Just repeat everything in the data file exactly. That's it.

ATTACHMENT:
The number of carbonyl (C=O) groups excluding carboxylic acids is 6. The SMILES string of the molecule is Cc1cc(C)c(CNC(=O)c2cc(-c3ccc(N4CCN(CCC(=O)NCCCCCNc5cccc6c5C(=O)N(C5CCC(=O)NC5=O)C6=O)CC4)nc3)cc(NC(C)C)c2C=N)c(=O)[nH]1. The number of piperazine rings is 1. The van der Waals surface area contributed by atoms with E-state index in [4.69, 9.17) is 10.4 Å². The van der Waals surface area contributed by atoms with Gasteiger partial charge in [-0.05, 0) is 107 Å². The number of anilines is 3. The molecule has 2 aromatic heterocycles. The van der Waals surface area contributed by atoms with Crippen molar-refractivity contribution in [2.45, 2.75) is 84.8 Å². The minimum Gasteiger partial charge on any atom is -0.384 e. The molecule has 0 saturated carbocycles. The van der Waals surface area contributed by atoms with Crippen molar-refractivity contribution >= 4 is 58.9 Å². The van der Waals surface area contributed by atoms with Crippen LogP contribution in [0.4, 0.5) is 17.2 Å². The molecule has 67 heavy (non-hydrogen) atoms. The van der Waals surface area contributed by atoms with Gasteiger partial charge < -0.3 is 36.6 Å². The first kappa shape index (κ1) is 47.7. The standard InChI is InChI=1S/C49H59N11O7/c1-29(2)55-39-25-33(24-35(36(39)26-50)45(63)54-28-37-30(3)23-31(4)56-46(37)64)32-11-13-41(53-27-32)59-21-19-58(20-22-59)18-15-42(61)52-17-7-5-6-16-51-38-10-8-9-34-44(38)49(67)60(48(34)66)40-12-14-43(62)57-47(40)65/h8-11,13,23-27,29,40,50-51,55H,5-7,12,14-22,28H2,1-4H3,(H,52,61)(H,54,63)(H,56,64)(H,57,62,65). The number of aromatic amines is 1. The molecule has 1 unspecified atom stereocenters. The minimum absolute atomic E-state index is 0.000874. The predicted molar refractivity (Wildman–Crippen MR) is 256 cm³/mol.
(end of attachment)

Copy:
The number of carbonyl (C=O) groups excluding carboxylic acids is 6. The SMILES string of the molecule is Cc1cc(C)c(CNC(=O)c2cc(-c3ccc(N4CCN(CCC(=O)NCCCCCNc5cccc6c5C(=O)N(C5CCC(=O)NC5=O)C6=O)CC4)nc3)cc(NC(C)C)c2C=N)c(=O)[nH]1. The number of piperazine rings is 1. The van der Waals surface area contributed by atoms with E-state index in [4.69, 9.17) is 10.4 Å². The van der Waals surface area contributed by atoms with Gasteiger partial charge in [-0.05, 0) is 107 Å². The number of anilines is 3. The molecule has 2 aromatic heterocycles. The van der Waals surface area contributed by atoms with Crippen molar-refractivity contribution in [2.45, 2.75) is 84.8 Å². The minimum Gasteiger partial charge on any atom is -0.384 e. The molecule has 0 saturated carbocycles. The van der Waals surface area contributed by atoms with Crippen molar-refractivity contribution >= 4 is 58.9 Å². The van der Waals surface area contributed by atoms with Crippen LogP contribution in [0.4, 0.5) is 17.2 Å². The molecule has 67 heavy (non-hydrogen) atoms. The van der Waals surface area contributed by atoms with Gasteiger partial charge < -0.3 is 36.6 Å². The first kappa shape index (κ1) is 47.7. The standard InChI is InChI=1S/C49H59N11O7/c1-29(2)55-39-25-33(24-35(36(39)26-50)45(63)54-28-37-30(3)23-31(4)56-46(37)64)32-11-13-41(53-27-32)59-21-19-58(20-22-59)18-15-42(61)52-17-7-5-6-16-51-38-10-8-9-34-44(38)49(67)60(48(34)66)40-12-14-43(62)57-47(40)65/h8-11,13,23-27,29,40,50-51,55H,5-7,12,14-22,28H2,1-4H3,(H,52,61)(H,54,63)(H,56,64)(H,57,62,65). The number of aromatic amines is 1. The molecule has 1 unspecified atom stereocenters. The minimum absolute atomic E-state index is 0.000874. The predicted molar refractivity (Wildman–Crippen MR) is 256 cm³/mol.